The God Complex is a perfect swan song for Amy Pond, not only for trailing her most harrowing experience in The Girl Who Waited, but by putting her childlike faith in the Doctor finally to rest. It does this in a simple but effective story about a beast who feeds off corrupted faith in a haunted hotel, and like the story that precedes it is one of the best of the season.
The hotel is a glaring homage to The Shining, with clashing decor, endless hallways, and staircases shot Vertigo-style. There’s even a clown in one of the rooms, posturing deliberately out of Kubrick’s film. The concept of this building is bloody fantastic, a playhouse of horrors where each room contains the worst fears of one individual, that when confronted causes insanity and a sudden perverse devotion to the minotaur who stalks the corridors like a psycho out of a B-slasher. It’s also an active maze, meaning the halls randomly shift, which conveniently foils the Doctor’s rescue of the hotel prisoners when his TARDIS becomes lost — we’ve seen this sort of device used before in The Impossible Planet/Satan Pit and 42. The hotel is in fact the true antagonist of the story, rather than the minotaur itself, but a 45-minute episode doesn’t really allow its full potential to be unleashed.
The minotaur works fairly well, if a bit cheesy, and it’s a nice touch that it’s related to the Nimon of the Tom Baker years. Since the beast succeeds by perverting faith, his captives must have some belief system to begin with. That lets Rory off the hook, but not Amy, who of course still believes in the Doctor in her innocent Amelia-like way, despite all the hell he’s put her through the past two seasons, and also the way her trust in him has already been somewhat crushed in stories like Amy’s Choice. When she and the Doctor see what’s inside her room, the Doctor proceeds at once to destroy her faith in him, which not only saves her from the beast but severs its food supply and gives it space to die (a resolution that requires we don’t look too closely). His demolishing of her faith is the crux of the story, and many critics have drawn the parallel to The Curse of Fenric, where the Doctor’s victory also depended on shattering the faith of his companion. The difference is that the Seventh Doctor relied on psychological bullying to tear Ace down, while the Eleventh builds Amy up more positively, significantly by admitting she was right from the beginning: “I’m not a hero, just a madman in a box”. While I honestly prefer McCoy’s mean-spirited strategy, Smith’s acting here is quite good, conveying impressions that he is weighed down by the way he uses human companions to assuage his loneliness and have inferiors around to “worship” him and feed his ego.
As for what’s inside the Doctor’s room (appropriately #11), it’s a cop-out that we don’t get to see what so horrifies him, though it’s not hard to guess. The ring of the cloister bell is a TARDIS tip-off, perhaps pointing to the Doctor’s eternal fear of losing it, without which he would be near powerless, and for that matter there would hardly be any Doctor Who. Amusingly, this could almost stand as a meta-fear of the audience; what else is the greatest terror of any Who-fan? Meanwhile the guest actors do well for their parts and allow us to ride the thrill of more traditional horrors. The weeping angels make an unexpected appearance, and we initially assume they are for Amy given the terror she endured in Time of the Angels/Flesh and Stone. There’s a gorilla for the prologue victim that’s a bit on the embarrassing side, but the ventriloquist dummies that laugh maniacally are downright chilling.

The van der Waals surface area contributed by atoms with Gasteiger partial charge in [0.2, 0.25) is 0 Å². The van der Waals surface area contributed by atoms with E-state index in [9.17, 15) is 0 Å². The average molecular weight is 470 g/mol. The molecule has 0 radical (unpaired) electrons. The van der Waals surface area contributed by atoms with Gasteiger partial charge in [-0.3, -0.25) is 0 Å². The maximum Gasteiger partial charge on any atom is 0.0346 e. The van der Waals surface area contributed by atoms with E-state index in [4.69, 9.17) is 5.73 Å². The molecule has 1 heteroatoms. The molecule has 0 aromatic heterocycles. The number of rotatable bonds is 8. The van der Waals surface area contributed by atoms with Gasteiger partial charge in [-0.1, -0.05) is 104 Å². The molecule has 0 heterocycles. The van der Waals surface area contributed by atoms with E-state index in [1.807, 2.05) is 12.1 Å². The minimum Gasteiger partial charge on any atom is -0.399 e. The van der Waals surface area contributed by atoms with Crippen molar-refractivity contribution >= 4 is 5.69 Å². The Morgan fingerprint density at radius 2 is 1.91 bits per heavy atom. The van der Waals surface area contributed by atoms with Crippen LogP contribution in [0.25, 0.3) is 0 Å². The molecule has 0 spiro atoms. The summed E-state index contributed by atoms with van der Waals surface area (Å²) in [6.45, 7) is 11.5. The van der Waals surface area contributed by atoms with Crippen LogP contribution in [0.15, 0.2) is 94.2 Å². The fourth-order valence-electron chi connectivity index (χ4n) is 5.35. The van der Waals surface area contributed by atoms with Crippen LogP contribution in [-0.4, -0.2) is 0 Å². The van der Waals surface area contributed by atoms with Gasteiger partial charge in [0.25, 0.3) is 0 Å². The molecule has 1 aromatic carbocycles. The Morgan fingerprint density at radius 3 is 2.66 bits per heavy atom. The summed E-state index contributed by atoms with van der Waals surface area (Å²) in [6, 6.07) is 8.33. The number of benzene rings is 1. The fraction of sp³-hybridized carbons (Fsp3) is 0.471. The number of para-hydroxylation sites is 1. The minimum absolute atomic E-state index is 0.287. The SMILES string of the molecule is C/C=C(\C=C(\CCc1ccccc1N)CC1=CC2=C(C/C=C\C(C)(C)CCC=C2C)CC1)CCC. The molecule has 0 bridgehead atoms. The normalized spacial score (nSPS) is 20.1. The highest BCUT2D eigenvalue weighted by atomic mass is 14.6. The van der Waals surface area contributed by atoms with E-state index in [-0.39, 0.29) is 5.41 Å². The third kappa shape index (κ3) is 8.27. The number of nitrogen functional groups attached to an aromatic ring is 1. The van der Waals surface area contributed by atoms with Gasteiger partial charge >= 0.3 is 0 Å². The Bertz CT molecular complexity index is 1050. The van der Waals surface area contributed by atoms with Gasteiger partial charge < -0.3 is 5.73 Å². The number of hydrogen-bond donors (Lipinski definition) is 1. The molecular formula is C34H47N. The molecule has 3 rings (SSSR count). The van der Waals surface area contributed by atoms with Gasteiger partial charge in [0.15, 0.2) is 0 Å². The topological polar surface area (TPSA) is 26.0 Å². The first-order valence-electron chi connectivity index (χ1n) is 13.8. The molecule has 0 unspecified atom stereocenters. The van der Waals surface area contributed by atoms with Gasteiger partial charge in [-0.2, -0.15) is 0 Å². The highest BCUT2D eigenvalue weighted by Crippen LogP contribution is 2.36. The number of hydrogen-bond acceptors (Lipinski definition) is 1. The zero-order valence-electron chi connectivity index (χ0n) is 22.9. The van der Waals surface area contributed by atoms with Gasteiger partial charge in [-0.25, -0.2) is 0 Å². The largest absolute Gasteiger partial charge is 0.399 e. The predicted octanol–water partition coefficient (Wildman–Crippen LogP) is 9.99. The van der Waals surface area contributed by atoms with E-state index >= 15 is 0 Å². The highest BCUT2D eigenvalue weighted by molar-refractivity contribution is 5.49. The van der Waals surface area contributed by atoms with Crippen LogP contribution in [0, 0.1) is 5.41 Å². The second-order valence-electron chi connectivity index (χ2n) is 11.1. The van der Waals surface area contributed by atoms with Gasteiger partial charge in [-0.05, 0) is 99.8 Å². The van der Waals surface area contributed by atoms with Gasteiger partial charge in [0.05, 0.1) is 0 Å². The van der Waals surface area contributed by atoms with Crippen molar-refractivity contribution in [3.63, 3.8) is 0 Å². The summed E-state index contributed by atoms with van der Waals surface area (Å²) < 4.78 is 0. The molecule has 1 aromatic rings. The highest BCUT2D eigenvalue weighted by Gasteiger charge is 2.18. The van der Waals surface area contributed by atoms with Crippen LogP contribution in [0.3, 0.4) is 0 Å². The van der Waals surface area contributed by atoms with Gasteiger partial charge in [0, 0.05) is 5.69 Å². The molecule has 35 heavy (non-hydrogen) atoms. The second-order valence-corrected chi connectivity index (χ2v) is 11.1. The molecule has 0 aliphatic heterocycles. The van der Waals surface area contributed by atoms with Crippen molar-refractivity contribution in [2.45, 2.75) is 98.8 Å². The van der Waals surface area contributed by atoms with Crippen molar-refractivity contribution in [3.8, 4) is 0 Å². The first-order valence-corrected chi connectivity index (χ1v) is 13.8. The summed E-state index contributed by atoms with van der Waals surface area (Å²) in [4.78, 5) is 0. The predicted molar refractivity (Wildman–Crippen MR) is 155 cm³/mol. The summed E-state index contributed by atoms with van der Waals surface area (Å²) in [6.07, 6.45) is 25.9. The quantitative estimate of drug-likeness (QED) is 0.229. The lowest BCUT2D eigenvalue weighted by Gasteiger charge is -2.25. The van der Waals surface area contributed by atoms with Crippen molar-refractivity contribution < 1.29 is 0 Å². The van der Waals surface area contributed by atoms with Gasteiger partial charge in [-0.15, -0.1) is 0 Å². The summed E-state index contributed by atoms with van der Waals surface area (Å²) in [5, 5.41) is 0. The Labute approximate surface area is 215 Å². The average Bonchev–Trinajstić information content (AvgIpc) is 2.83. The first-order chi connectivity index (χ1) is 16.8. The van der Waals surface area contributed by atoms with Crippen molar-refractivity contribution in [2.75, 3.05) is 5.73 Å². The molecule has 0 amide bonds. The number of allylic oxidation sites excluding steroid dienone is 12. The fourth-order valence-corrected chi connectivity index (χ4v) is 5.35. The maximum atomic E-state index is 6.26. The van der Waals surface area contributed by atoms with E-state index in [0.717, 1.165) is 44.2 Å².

The epilogue is simply beautiful. Even if this is the new series, where farewells are preordained cop-outs — it’s a sure bet that Amy and Rory will be back at some point, for the finale at least — I haven’t seen a companion departure so moving since Sarah Jane Smith in The Hand of Fear. Sarah’s exit set the standard by which all other companion departures are judged. The only one who came close to topping it, fittingly, was Toby Whithouse in School Reunion, with a second farewell to Sarah decades after her return. Fans might object to me ranking these above the departure of Rose Tyler, and part of me agrees; Doomsday is an unrivaled tear-jerker. But I ultimately put Rose in a class by herself on account of the exceptional (if unrealized) romance between her and the Doctor. Amy’s farewell, like Sarah’s in the ’70s, delivers so much in simple gestures and looks that speak volumes. There’s a real feel in the closing scene that the Doctor and Amy have have become best friends and find it enormously painful to part company.
In sum, The God Complex is a terrific episode that falls short of the highest greatness only for a slightly cheesy creature and the feeling that a diabolical monstrosity like the hotel fits within a wider context of something larger than a story on its own right.
Rating: 4 stars out of 5.